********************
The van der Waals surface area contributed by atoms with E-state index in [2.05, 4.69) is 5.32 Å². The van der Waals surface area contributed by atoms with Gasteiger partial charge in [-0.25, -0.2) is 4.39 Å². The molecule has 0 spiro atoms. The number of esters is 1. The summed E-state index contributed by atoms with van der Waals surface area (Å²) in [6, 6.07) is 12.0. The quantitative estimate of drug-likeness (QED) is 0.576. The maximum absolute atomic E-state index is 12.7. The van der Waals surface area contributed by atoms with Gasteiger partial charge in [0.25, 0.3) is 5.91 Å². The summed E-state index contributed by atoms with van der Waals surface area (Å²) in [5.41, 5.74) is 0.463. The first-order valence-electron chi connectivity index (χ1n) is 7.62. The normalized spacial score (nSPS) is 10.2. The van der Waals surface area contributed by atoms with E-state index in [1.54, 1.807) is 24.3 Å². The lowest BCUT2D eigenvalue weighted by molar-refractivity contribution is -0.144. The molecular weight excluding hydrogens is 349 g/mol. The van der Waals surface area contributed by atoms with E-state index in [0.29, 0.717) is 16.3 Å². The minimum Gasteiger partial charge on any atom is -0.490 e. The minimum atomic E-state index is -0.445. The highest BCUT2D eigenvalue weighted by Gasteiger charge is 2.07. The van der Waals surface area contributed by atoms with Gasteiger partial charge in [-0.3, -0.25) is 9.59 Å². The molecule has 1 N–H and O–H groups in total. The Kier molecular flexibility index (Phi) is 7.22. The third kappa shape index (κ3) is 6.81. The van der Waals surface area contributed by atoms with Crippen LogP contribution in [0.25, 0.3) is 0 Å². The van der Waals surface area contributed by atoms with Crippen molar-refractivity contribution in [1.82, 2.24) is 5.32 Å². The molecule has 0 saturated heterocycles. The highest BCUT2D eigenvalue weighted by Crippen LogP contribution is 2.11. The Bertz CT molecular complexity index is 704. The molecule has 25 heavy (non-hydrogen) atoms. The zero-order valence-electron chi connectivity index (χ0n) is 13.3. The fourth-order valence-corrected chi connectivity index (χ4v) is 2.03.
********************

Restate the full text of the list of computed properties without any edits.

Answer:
The van der Waals surface area contributed by atoms with E-state index in [2.05, 4.69) is 5.32 Å². The van der Waals surface area contributed by atoms with Gasteiger partial charge in [-0.25, -0.2) is 4.39 Å². The molecule has 0 spiro atoms. The number of esters is 1. The summed E-state index contributed by atoms with van der Waals surface area (Å²) in [6, 6.07) is 12.0. The quantitative estimate of drug-likeness (QED) is 0.576. The maximum absolute atomic E-state index is 12.7. The van der Waals surface area contributed by atoms with Gasteiger partial charge in [0.25, 0.3) is 5.91 Å². The summed E-state index contributed by atoms with van der Waals surface area (Å²) in [5.41, 5.74) is 0.463. The first-order valence-electron chi connectivity index (χ1n) is 7.62. The normalized spacial score (nSPS) is 10.2. The van der Waals surface area contributed by atoms with E-state index in [1.54, 1.807) is 24.3 Å². The lowest BCUT2D eigenvalue weighted by molar-refractivity contribution is -0.144. The molecular weight excluding hydrogens is 349 g/mol. The van der Waals surface area contributed by atoms with E-state index in [0.29, 0.717) is 16.3 Å². The minimum Gasteiger partial charge on any atom is -0.490 e. The minimum atomic E-state index is -0.445. The highest BCUT2D eigenvalue weighted by Gasteiger charge is 2.07. The van der Waals surface area contributed by atoms with Gasteiger partial charge in [-0.3, -0.25) is 9.59 Å². The molecule has 1 N–H and O–H groups in total. The Kier molecular flexibility index (Phi) is 7.22. The third kappa shape index (κ3) is 6.81. The van der Waals surface area contributed by atoms with Crippen LogP contribution in [0.25, 0.3) is 0 Å². The van der Waals surface area contributed by atoms with Crippen molar-refractivity contribution in [1.82, 2.24) is 5.32 Å². The molecule has 0 saturated heterocycles. The highest BCUT2D eigenvalue weighted by Crippen LogP contribution is 2.11. The Bertz CT molecular complexity index is 704. The molecule has 25 heavy (non-hydrogen) atoms. The zero-order valence-electron chi connectivity index (χ0n) is 13.3. The fourth-order valence-corrected chi connectivity index (χ4v) is 2.03.